Where you won't have to squeeze at all is in the spacious cabins. At 223 to 226 square feet (not including the balcony), standard outside cabins are bigger than just about any other standard cabins out there. Plus, no other mega ship can claim tubs in all staterooms -- a big plus for families with kids -- or a split bath set-up in most. All cabins also have a mini-fridge (empty, so you can fill it with milk and snacks for your kids), sitting area with sofa bed, lots of storage, and a pleasing, low-key Art Deco-inspired décor with special touches like a framed 1930s black and white photograph of Mr. and Mrs. Walt Disney on the ocean liner Rex.
Disney's evolving repertoire of entertainment and activities also set the line apart. Over the years, Disney has been making a real effort to spice up its offerings on board, since the line repeats its same four Bahamas and Caribbean itineraries over and over all yearlong, with the exception of a new 7-night Mexico itinerary being offered next summer out of Los Angeles. For instance, after recent dry docks, both the Wonder and the Magic now have a new teen area -- called Aloft on the Wonder and the Stack on the Magic. Built in the former ESPN sky bar space, the teen digs are three times the size of the old Common Grounds hangout. Aloft and the Stack have two rooms, one with video screens for movies and the other a teen disco with a private Internet center. Plus, for the 3 to 12 set, some 24 new activities were introduced in 2004. The former Common Grounds space is now an adults-only venue called Café Cove, serving gourmet coffees, specialty drinks and light fare.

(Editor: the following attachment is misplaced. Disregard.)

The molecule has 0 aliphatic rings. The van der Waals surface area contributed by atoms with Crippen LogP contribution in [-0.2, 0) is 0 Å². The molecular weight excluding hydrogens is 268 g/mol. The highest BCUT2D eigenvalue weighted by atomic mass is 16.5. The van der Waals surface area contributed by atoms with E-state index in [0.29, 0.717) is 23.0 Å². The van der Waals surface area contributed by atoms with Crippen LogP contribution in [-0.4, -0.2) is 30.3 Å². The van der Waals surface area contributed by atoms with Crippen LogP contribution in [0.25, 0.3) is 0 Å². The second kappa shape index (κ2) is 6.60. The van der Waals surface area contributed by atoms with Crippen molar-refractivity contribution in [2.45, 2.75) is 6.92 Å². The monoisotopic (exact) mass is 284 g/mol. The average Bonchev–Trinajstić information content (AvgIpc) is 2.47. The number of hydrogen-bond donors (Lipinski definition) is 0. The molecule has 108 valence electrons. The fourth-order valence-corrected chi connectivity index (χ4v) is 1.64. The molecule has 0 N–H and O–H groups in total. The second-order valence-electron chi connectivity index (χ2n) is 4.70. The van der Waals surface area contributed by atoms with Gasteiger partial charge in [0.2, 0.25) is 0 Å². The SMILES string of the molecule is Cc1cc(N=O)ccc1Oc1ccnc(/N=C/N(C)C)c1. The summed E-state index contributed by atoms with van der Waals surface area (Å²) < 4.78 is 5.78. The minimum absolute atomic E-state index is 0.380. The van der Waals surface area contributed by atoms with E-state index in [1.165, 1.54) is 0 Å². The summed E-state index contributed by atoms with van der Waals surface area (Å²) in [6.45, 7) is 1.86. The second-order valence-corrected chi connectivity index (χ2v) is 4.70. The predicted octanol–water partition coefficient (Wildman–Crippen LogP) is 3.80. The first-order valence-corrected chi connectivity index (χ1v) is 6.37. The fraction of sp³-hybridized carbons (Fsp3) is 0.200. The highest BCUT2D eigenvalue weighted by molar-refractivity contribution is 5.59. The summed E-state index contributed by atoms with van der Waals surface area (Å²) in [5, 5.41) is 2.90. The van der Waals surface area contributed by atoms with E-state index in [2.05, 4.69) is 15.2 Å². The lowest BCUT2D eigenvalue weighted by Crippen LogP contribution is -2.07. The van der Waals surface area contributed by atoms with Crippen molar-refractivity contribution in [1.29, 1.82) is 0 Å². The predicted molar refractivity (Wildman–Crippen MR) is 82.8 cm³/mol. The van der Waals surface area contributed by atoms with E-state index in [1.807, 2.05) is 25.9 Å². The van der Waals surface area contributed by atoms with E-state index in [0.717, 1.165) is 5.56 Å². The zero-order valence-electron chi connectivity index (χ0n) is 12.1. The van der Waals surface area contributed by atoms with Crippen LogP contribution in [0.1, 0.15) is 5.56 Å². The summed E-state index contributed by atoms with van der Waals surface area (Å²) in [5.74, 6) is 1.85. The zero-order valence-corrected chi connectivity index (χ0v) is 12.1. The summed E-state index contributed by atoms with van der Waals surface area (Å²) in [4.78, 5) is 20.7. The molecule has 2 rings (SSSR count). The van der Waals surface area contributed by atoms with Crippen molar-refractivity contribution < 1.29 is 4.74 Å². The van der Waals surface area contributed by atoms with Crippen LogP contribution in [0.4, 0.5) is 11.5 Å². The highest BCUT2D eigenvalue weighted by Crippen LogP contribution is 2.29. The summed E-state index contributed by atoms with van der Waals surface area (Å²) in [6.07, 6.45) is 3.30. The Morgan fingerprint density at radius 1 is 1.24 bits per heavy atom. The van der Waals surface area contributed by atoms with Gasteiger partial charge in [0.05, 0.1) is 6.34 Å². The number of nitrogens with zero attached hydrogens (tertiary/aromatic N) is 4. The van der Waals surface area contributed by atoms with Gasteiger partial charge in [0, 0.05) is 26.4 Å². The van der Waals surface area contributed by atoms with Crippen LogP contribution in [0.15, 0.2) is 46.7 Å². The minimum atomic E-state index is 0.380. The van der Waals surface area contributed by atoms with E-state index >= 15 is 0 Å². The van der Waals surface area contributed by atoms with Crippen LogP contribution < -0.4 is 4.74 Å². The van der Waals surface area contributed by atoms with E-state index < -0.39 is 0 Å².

Other new entertainment fare includes the recent debut of an interactive Name-That-Tune-style music game show called Sound Waves. There's also now an expanded kids show that's featured on the last night of the cruise. Some 200 to 300 children dance and do sign language on the stage of the Walt Disney Theater while a slide show highlights the activities they enjoyed all week. On 7-night itineraries, there's also a fun new theme dinner and deck party called Pirates IN the Caribbean, complete with themed meals (like Black Beard's jumbo crab cakes), music and special effects (from black lighting to pirates repelling from the funnels).
These options add to Disney's current line-up, which includes an elaborate production of Hercules, A Muse-ical Comedy featuring a brilliant Robin-Williams-meets-Harvey-Fierstein Hades character, to the popular Regis-inspired Who Wants to be a Mouseketeer game show. Plus for adults, a jazzy piano bar, nightclub and sports bar/karaoke venue keep options wide open. With our kids safely tucked away in Flounders Reef one evening, my husband and I enjoyed dinner for two followed by a great evening listening to Daryl Lockhart tickle the ivories in the romantic Cadillac Lounge.
Undeniably a bit hit for Disney fans and families, a Disney cruise is worth every cent if you're looking for a casual big-ship experience and a truly high level of service and amenities. That said, a Disney cruise, though, isn't for everyone. With no casino aboard either ship, gigh rollers are out of luck. And though the Disney touch is subtler than you might imagine on these elegant ships -- décor is understated and characters make scheduled appearances only -- the experience is still all about Mickey. You have to appreciate the mouse and his legacy to enjoy this cruise. And while you get a lot of unique perks on a Disney cruise, you'll won't be able to escape certain big ship issues, from long waits for room service to lines at check in and at food outlets.